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Thread: Simple HTML site internationalization with Apache RewritRule

  1. #1
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    Mar 2014
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    Simple HTML site internationalization with Apache RewritRule

    Hi everyone!

    I made a simple HTML site (single index.html page) with two buttons to switch between languages (IT<->EN). Italian index.html is in it subfolder, english index.html is in en subfolder. The buttons modify the URL by replacing /en/ with /it/ and viceversa, allowing to switch between the pages. Everything works fine in locale. Good.

    On the server, I have this folder tree
    Code:
    root (www.mysite.com)
      .htaccess (rules for rewriting)
      public_html
        index.html (a blank page)
        it
          index.html
        en
          index.html
    Accessing www.mysite.com I get the blank index, as expected. Adding RewriteEngine On on the .htaccess and accessing www.mysite.com/public_html/it/index.html, I access the italian index and the language switch button works fine (in /en/index.html it works, too). Fine.

    What I want is that:
    1. www.mysite.com goes to italian index automatically, without displaying the complete url (www.mysite.com/public_html/it/index.html) but just the root (www.mysite.com) or at least the url without "public_html" (www.mysite.com/it/index.html)
    2. the language switching buttons must work

    I managed to get point 1, so I go to italian index with URL that is just www.mysite.com, by adding this to .htaccess:

    Code:
    RewriteRule public_html/index.html public_html/it/index.html
    The proble is that with this the buttons won't work correctly (I suppose the problem is that there isn't actually any /it/ in the URL to switch with /en/). So I think I need a more "sophisticated" RewriteRule.

    Can anyone help me?

    Many thanks!

    MIX

  2. #2
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    Perhaps sharing your button switching code would help us resolve your issue? As far as what you say you want, your rewrite rule should be fine. But since switching between languages doesn't appear to work that would be the best place to start looking for a solution.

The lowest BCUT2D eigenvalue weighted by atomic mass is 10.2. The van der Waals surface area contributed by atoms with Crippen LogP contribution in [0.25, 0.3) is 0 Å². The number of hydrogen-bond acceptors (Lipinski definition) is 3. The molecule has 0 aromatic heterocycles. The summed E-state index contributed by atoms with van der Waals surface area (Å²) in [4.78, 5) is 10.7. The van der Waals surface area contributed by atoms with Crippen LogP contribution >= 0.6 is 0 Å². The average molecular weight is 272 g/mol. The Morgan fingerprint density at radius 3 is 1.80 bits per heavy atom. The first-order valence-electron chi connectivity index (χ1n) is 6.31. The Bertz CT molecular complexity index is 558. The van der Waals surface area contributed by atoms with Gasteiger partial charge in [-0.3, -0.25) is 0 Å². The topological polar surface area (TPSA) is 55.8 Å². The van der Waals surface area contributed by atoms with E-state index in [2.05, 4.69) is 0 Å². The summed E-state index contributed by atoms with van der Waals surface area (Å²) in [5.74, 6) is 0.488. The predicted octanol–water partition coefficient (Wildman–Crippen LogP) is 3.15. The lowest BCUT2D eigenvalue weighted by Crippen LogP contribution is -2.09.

3. #3
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    I do not understand why you need to play around with htaccess to achieve this? It would seem much simpler to me to:
    1. Put the default (italian) menu in root/index.html.
    2. Put an anchor (or input button) in index.html to call root/index-en.html.
    3. Put a corresponding anchor (or input button) in index-en.html to call root/index.html.

    Simple.

  4. #4
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    @Sup3rkirby
    Indeed, it can be useful. Here is the code
    Code:
     <a href="#" onclick="var url=window.location.href; url=url.replace('/en/','/it/'); window.location.href =url;">Italiano </a> 
     <a href="#" onclick="var url=window.location.href; url=url.replace('/it/','/en/'); window.location.href =url;">English</a>
    @jedaisoul
    This can do the trick, but is going to be a mess when new pages are added. Whit the rewrite I can use always te same code for all the pages.

  5. #5
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    Honestly I would have agreed with jadaisoul at least to some extent. I do feel this is a lot of complication for something that should be simple. But ultimately how you handle this is up to you and whatever you feel will make your work easier.

    To the point, you already identified that the buttons don't work because they are trying to replace part of the URL that doesn't exist (due to your rewrite rule). I'm not a fan of putting lots of javascript directly in the onclick event attributes so I'll write this as a function. You basically just need a default case to switch to the English site (given the Italian site should always be the default version).
    Code:
    function _SwitchLanguage() {
      var $url = window.location.href;
      if($url.indexOf("/en/") == -1 && $url.indexOf("/it/") == -1) $url = window.location.protocol + "://" + window.location.host + "/it" + window.location.pathname;
      $url = ($url.indexOf("/it/") >= 0) ? $url.replace("/it/", "/en/") : $url.replace("/en/", "/it/");
      window.location.href = $url;
    }
    This is designed to check if the language is already in the URL. If not it will update the $url variable to include /it/ (by default), properly inserting it into the URL (just after the domain). Then it just uses a conditional variable where it checks if the site is the English or Italian version and replaces accordingly.

  6. #6
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    URL rewriting sucks. Be cleverer about it. I worked on a site that was built using the rewrite rule too much... URLs broke really easily due to casing or just being invalid.

    Just my 2 cents..

  7. #7
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    Quote Originally Posted by il_mix View Post
    @jedaisoul
    This can do the trick, but is going to be a mess when new pages are added. Whit the rewrite I can use always te same code for all the pages.
    How is that so??? The pages are written in different languages, so have to be written and maintained separately anyway!
    Furthermore, for a multi-page site, I would (and do) use PHP include files for all the common elements, header, footer, nav bar etc... That leaves only the content unique to each page, which, as I said, is going to need to be written and maintained separately anyway.
    Last edited by jedaisoul; 04-01-2014 at 03:56 PM.

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